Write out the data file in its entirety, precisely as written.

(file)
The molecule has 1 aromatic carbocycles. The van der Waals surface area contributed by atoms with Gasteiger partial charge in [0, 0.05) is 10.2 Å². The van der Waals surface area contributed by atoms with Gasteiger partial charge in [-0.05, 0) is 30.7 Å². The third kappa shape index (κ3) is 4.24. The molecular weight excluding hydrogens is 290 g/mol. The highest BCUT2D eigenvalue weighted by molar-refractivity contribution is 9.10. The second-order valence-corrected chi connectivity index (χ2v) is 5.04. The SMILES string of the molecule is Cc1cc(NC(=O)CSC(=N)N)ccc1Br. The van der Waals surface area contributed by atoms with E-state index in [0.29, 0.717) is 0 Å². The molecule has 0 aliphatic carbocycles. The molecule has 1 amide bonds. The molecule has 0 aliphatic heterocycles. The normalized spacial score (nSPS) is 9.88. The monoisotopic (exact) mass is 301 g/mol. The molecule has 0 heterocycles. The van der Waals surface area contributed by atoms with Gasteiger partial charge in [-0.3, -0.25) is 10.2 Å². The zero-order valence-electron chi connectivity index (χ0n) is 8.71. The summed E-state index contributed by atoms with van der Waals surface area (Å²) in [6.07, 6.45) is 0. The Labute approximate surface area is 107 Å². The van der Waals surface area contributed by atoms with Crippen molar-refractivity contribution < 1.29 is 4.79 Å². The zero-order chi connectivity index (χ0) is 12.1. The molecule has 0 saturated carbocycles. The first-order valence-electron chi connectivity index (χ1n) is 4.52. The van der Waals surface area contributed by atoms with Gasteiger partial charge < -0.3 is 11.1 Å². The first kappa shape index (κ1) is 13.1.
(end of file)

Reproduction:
The molecule has 1 aromatic carbocycles. The van der Waals surface area contributed by atoms with Gasteiger partial charge in [0, 0.05) is 10.2 Å². The van der Waals surface area contributed by atoms with Gasteiger partial charge in [-0.05, 0) is 30.7 Å². The third kappa shape index (κ3) is 4.24. The molecular weight excluding hydrogens is 290 g/mol. The highest BCUT2D eigenvalue weighted by molar-refractivity contribution is 9.10. The second-order valence-corrected chi connectivity index (χ2v) is 5.04. The SMILES string of the molecule is Cc1cc(NC(=O)CSC(=N)N)ccc1Br. The van der Waals surface area contributed by atoms with E-state index in [0.29, 0.717) is 0 Å². The molecule has 0 aliphatic carbocycles. The molecule has 1 amide bonds. The molecule has 0 aliphatic heterocycles. The normalized spacial score (nSPS) is 9.88. The monoisotopic (exact) mass is 301 g/mol. The molecule has 0 heterocycles. The van der Waals surface area contributed by atoms with Gasteiger partial charge in [-0.3, -0.25) is 10.2 Å². The zero-order valence-electron chi connectivity index (χ0n) is 8.71. The summed E-state index contributed by atoms with van der Waals surface area (Å²) in [6.07, 6.45) is 0. The Labute approximate surface area is 107 Å². The van der Waals surface area contributed by atoms with Crippen molar-refractivity contribution < 1.29 is 4.79 Å². The zero-order chi connectivity index (χ0) is 12.1. The molecule has 0 saturated carbocycles. The first-order valence-electron chi connectivity index (χ1n) is 4.52. The van der Waals surface area contributed by atoms with Gasteiger partial charge < -0.3 is 11.1 Å². The first kappa shape index (κ1) is 13.1.